Already a member? Log in

Sign up with your...

or

Sign Up with your email address

Add Tags

Duplicate Tags

Rename Tags

Share It With Others!

Save Link

Sign in

Sign Up with your email address

Sign up

By clicking the button, you agree to the Terms & Conditions.

Forgot Password?

Please enter your username below and press the send button.
A password reset link will be sent to you.

If you are unable to access the email address originally associated with your Delicious account, we recommend creating a new account.

ADVERTISEMENT

Links 1 through 10 of 40 by Simon Phipps tagged iPhone

Did you know that your iPhone (or iPad with 3G) is constantly tracking your position without asking you? It's been doing it ever since you bought the thing. Assuming you're backing up your device to your computer, this application will show you on a map where you have been. Amazingly useful tool for police forces who believe they have the right to search your devices as if they were your pockets when they stop you, too.

Share It With Others!

While OpenLogic understandably has an interest in promoting their services to companies engaged in the development of commercial software, I'd suggest their implication that open source is in some way a special case here is over-stated. Any product that's built using input software written by others needs careful management of the terms under which the copyright is licensed.

That needs careful management processes which are applicable regardless of whether the software is licensed blilaterally under proprietary terms or multilaterally under open source terms. They seem to be asserting that the new smartphone market includes a lot of inexperienced developers who don't realise that. It's surely more a function of the immaturity of the market and its participants than specifically of open source, which is really only implicated here because it's OpenLogic's business, their marketing stunt and the transparency open source brings.

Share It With Others!

Share It With Others!

This illustrates the wider truth that it's impossible to regulate what's illegal. The big weakness of dictatorial platform control - setting aside it's abhorrent disregard of customer freedoms - is that it encourages an ecosystem to evolve beyond the influence of the platform owner. While Apple can deal with malware that sneaks into the AppStore (and it inevitably will), a philosophy that opposes uncontrolled software encourages dependence on software that has to stay underground to survive, with the consequent risk of it being exploited for evil as well as for innovation.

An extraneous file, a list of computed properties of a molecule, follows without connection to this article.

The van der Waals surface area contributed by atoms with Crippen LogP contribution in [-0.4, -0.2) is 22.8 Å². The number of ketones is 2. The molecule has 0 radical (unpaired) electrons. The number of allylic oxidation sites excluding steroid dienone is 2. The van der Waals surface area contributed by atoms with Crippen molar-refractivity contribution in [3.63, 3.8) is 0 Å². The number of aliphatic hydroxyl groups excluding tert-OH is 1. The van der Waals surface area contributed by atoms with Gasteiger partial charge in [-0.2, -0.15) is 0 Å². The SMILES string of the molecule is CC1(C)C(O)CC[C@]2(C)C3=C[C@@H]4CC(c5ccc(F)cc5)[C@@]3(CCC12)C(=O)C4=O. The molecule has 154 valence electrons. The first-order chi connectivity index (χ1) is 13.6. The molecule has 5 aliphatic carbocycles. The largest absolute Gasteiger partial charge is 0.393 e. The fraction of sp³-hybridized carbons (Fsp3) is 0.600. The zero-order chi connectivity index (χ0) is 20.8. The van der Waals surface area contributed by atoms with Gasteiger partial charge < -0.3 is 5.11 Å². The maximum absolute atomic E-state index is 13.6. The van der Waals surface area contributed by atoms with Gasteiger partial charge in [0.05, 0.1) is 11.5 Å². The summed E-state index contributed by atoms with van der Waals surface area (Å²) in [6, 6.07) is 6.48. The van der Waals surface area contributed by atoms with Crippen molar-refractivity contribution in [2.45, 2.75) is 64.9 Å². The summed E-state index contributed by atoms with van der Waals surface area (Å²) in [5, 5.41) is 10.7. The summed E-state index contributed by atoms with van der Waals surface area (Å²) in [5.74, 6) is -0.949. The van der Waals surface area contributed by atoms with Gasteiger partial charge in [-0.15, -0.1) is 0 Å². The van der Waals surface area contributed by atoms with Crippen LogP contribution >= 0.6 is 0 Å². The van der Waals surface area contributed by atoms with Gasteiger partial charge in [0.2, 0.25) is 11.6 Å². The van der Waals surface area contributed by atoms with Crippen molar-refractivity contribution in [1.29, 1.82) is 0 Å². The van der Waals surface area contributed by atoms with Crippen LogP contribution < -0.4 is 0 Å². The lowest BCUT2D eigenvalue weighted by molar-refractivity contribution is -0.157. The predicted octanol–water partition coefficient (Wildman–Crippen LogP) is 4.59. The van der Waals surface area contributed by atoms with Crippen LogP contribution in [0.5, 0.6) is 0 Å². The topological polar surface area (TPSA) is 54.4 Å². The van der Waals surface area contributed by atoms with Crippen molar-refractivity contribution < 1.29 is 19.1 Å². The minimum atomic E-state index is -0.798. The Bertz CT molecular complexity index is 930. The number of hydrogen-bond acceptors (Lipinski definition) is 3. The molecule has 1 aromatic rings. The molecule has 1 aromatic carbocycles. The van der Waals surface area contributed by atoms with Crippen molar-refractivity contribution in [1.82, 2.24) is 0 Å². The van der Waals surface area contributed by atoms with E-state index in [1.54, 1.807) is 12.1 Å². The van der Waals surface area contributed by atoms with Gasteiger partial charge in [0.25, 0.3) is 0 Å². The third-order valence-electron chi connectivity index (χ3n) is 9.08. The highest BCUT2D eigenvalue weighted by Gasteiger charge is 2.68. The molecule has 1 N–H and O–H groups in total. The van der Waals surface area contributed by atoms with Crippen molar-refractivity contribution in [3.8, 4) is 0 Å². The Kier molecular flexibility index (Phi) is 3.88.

We saw it in the Prohibition, we can see it in the ridiculous "war on drugs" and we'll see it anywhere people assume "technical measures" can comprehensively succeed. Apple may tar it with a black brush but ultimately it's a demon they invoked themselves.

Share It With Others!

Congratulations to the EFF on this victory for digital liberty. We mustn't over-state the victory, however. The DMCA is still an unnecessarily broad act that chills innovation and liberty for Americans and sets a norm that endangers digital liberty worldwide. Moreover, the acts they have caused to be decriminalised are still covered contractually by the ridiculous terms applied to customers. So the fight for digital liberty is far from over.

Share It With Others!

"We decided from the outset to set the formula for our bars-of-signal strength indicator to make the iPhone look good — to make it look as if it “gets more bars”. That decision has now bitten us on our ass."

Share It With Others!

Gruber has a full analysis of this, but suffice to say that it may not be smart to pay some guy $5000 for a phone he found in a bar that's very obviously Apple's property.

Share It With Others!

Sounds plausible, certainly. What the commentators I've seen so far (including Gruber) are mostly ignoring is that Apple would block Flash even if there were no technical issues (and most of them are probably soluble in some way) since their priority is control of the platform so they can control its monetisation.

It's business, not technology. That means no Flash, no Java, no virtualisation, no interpreted code. The very interesting question will be what they do with HTML5. My prediction: HTML 5 support will be complete but will lag native apps and be poorly integrated with the overall UI.

Share It With Others!

Mark Pilgrim with a eulogy for the freedom to tinker. This is one of the key reasons I'm an advocate of and activist for software freedom.

Share It With Others!

It may be satirical humour but it makes a crucially important point. The reason so many of us stopped trusting Microsoft back in the 90s was we knew that partnering with them only had two exit points: acquisition or the "theft" of our ideas and customers (for me it was the latter). FSJ points out it's deja vue all over again.

Share It With Others!

ADVERTISEMENT
ADVERTISEMENT
ADVERTISEMENT